For those of us without earned income, the standard retirement advice does not apply. Not only do our workplaces (if we even have them) not provide retirement plans, but we’re locked out of contributing to IRAs. Assuming we’re making enough money to be able to save, how can we advance our goals?
1) Evaluate your financial situation holistically.
Not everyone needs to save for retirement at all times. There are other legitimate savings goals that you can supercharge while you don’t have access to tax-advantaged retirement accounts. Here are some other good uses of your money:
- build a sizeable emergency fund (6 months of expenses, give or take a few)
- pay down high-interest debt (or all debt)
- save for a 20% house downpayment to avoid PMI if you plan to buy a house soon, or pay down your mortgage faster if you already own one
- save for your next large purchase for which you would normally take out a loan (e.g. a car)
If your non-earned income is a temporary situation, I think it would be advisable to advance these other areas of your financial life so that you can easily catch up with retirement when you have earned income.
2) Earn some income.
Get Married: Just because your primary job doesn’t give you earned income doesn’t mean you can’t obtain it other ways. The easiest? Marry someone with enough earned income to cover you both! (I’m just kidding. Marriage isn’t easy. But it is straightforward). Your spouse can contribute to an IRA on your behalf.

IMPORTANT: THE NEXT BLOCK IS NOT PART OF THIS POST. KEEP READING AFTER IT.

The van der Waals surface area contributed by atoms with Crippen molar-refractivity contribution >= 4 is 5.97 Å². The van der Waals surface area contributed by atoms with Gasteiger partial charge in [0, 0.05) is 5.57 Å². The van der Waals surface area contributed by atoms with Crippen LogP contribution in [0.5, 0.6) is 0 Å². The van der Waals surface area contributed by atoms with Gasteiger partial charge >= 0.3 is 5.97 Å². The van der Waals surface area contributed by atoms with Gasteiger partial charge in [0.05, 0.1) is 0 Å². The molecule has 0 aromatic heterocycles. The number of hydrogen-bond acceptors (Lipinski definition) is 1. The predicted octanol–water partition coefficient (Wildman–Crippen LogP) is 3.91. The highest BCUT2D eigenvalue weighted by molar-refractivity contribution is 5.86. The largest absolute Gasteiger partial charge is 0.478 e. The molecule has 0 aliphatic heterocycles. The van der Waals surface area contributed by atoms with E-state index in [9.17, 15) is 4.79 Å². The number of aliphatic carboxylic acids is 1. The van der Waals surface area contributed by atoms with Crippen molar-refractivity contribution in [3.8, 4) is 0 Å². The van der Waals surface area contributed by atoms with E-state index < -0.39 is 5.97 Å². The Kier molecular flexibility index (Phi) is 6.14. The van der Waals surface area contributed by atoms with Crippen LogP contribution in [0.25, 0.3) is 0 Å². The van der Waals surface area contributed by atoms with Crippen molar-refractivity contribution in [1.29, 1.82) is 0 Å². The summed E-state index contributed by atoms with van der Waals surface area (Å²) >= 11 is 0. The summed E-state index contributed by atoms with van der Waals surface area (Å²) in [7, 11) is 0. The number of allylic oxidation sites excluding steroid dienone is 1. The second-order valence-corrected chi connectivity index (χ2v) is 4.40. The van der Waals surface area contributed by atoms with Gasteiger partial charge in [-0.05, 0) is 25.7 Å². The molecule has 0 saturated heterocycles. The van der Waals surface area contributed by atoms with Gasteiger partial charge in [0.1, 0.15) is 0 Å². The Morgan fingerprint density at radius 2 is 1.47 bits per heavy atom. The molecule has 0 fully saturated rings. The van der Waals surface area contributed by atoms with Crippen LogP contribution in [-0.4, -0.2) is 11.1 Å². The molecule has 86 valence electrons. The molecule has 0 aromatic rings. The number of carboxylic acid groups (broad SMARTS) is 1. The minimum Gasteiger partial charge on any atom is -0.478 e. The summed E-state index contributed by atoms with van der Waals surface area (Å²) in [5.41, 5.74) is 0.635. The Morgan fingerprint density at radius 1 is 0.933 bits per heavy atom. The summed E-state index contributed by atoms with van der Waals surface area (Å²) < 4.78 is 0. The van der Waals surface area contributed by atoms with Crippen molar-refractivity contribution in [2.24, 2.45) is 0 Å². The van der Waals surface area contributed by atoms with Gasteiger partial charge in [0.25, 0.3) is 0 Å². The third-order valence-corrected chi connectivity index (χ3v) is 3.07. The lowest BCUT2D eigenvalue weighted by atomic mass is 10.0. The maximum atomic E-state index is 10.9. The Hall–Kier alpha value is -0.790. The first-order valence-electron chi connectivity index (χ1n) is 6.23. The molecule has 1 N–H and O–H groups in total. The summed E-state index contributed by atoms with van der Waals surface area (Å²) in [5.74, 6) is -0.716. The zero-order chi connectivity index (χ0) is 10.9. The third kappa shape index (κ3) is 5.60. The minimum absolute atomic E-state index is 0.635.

Take a second job: If you’re determined to utilize a tax-advantaged retirement account, you could take a part-time job to supplement your income. You only need to earn an extra $5,000 to max out an IRA. My contract at graduate school precludes me from having another job, but some departments expect their students to supplement their stipends. Permitted students (and some who aren’t) will pick up an outside job, and as long as you are paid with a W-2 or similar all of that extra income could go into an IRA.
Switch up your work: Even if you can’t take on a second job, can you switch up your funding source at all for part of the year to gain earned income? Can you do a summer internship? Can you secure a teaching or research assistantship for a semester for which you are explicitly paid?
3) Save outside tax-advantaged retirement accounts.
Even though we know that it’s preferable to save in a tax-advantaged account because you don’t have to pay taxes yearly on earnings, there are other account types that you can save in. Of course there are savings accounts, CDs, and money market accounts. You will have to pay taxes on the interest you earn every year, and the interest rate probably won’t beat inflation.
You can also open a brokerage account and buy into index funds, mutual funds, ETFs, and individual stocks. You will owe taxes on the amount of gains you realize when stocks are sold. In the case of an individual stock, you only pay the tax in the year that you sell it, so if you hold on to it for years and years that will minimize your tax burden. The same logic applies for mutual funds. At the end of each year the fund will have a net gain (hopefully) so they will give you a distribution, on which you have to pay tax, even if you reinvest it. Index funds, which more closely replicate the buy-and-hold strategy, will minimize the taxes you owe yearly.
Once you have access to tax-advantaged retirement accounts, you can add these savings to those accounts if you’re under the limits. Or you can keep the money more flexible for other savings goals.
I hope that if you do go through a period of not having earned income it’s only for a limited time and that you do have other worthwhile goals to which you can contribute in the meantime.
What goals would you work toward if you couldn’t use tax-advantaged retirement accounts and what vehicles would you use?
photo by 401K